Reviewed by Michael LaRosa (Rhodes College)
Published on H-LatAm (May, 1998)
In 1964 Robert M. Levine traveled to Brazil to conduct research for a Princeton University doctoral dissertation in history and a monograph that appeared in 1970 under the title The Vargas Regime: the Critical Years, 1934-1938. That book, an assiduously researched political and ideological history, was published sixteen years after the suicide of Get?lio Vargas and during a period of trenchant military rule in Brazil that would last until 1985. Still, the memory and legacy of Vargas were sensitive issues in the early 1970s and military censors, in fact, twice seized the contracted translation of The Vargas Regime when Brazilian publishers tried to publish a Portuguese language edition. Levine's most recent book, Father of the Poor?: Vargas and His Era builds on his previous work while addressing the fundamental question of what has and has not changed in Brazil since Vargas. Levine, in updating, revising and re-casting his 1970 book provides a lesson in historical methodology by showing that fresh, nuanced interpretations are critical to advancing scholarship. Those interpretations develop out of new research together with the questions and doubts that accumulate during, in the author's case, more than 34 years of focused scholarship. Father of the Poor? is a compelling portrait of contemporary Brazil drawn from Brazilian archives, Vargas's personal diary and suicide note, oral history testimony and photography, as well as recent Brazilian and non-Brazilian social history, anthropological, and sociological scholarship.
Father of the Poor? is organized in six chapters. The first chapter briefly identifies the enigma of Vargas by placing him and his program in the context of the 1930s--a time of explosive change and political polarization in Europe, the United States and Latin America. Levine refers to Vargas's early days in office as a kind of "corporate populism" where the state chose not to intervene massively in the economy or society as it did in Mexico or the U.S. during the same period. Still, the Brazilian state sought strict control over politics and the media and many citizens responded positively to Vargas because (his) "initiatives...promised them better working conditions, job security, and opportunities for subsidized housing" (p. 10). Vargas understood the importance of reaching out to the millions of Brazilians who had been shunned by parasitic politics and hierarchical history -- including women and urban workers -- and he endeared himself to the popular classes. Levine stresses the efficacy of the leader's "political skills" (based on informality and a genuine anti-elitism) while presenting Vargas's political nature as conditioned, to some degree, by European corporatism. The author carefully and continuously juxtaposes a seemingly benevolent Vargas who is at ease with the povo against a manipulative, politically calculating power-broker. This organizational framework is extremely effective and helps the reader reach a more profound understanding of the complexity, contradictions and "enigma" of Vargas and his era.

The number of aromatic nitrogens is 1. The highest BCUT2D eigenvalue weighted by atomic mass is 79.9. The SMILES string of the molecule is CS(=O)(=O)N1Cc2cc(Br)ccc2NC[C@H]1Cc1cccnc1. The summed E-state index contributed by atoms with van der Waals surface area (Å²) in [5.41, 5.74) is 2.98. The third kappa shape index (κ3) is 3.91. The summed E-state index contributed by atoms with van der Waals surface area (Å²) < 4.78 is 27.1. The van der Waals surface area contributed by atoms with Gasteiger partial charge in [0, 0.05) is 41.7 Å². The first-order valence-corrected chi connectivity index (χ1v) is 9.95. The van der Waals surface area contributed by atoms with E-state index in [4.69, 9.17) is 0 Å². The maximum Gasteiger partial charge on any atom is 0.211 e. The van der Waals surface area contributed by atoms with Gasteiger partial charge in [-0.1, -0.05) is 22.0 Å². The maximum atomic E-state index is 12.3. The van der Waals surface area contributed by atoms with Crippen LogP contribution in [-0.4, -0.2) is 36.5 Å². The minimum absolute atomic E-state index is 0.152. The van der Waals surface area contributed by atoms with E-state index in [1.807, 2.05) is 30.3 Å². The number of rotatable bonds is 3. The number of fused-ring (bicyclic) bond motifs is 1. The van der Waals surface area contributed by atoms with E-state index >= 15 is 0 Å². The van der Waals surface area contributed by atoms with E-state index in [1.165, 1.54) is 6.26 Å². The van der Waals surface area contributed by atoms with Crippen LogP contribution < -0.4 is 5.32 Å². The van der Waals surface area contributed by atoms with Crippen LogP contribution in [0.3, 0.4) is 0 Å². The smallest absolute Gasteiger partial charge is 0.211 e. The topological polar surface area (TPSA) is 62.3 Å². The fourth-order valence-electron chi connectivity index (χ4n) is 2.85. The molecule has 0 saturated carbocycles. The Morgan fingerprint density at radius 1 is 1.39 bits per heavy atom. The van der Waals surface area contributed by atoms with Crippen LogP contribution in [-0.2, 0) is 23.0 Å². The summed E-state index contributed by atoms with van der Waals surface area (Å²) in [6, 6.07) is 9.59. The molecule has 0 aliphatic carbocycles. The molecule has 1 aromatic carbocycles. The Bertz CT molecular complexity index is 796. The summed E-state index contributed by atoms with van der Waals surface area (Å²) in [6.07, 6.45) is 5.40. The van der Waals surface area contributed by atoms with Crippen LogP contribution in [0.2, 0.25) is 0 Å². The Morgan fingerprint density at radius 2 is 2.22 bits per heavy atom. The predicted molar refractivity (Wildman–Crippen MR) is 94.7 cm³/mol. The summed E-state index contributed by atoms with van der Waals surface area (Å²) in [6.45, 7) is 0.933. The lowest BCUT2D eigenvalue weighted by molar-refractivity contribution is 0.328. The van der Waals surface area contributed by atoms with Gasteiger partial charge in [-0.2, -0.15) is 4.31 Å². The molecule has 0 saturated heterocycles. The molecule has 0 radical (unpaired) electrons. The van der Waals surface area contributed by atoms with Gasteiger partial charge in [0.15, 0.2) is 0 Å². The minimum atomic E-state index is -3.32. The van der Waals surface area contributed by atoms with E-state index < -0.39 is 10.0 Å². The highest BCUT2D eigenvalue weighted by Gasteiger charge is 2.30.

The regime gradually moved to the right and fought against those who openly criticized the expanded, centralized government: the critics were accused of being "communists." Vargas staged an auto-coup in 1937 and "masterfully orchestrated the events through which the Estado Novo was imposed" (p. 51). External events, though, would influence the trajectory of the Estado Novo as much as internal change. Levine shows how Vargas's sending 25,000 troops to Europe to fight against fascism ultimately undermined his own authoritarian governmental structure. A similar "pattern" of events emerged in the US where African American soldiers from the segregated south considered the contradiction of their fighting in Europe against the racist and murderous Nazis. They returned to US to set in motion the events that would culminate in the struggle for Civil Rights during the 1950s and 1960s. Levine's presentation of Vargas and Brazil within the context of global events is a refreshing and sophisticated approach, and, by providing this wider context to Brazilian history, the author ensures that this book will appeal to a diverse audience.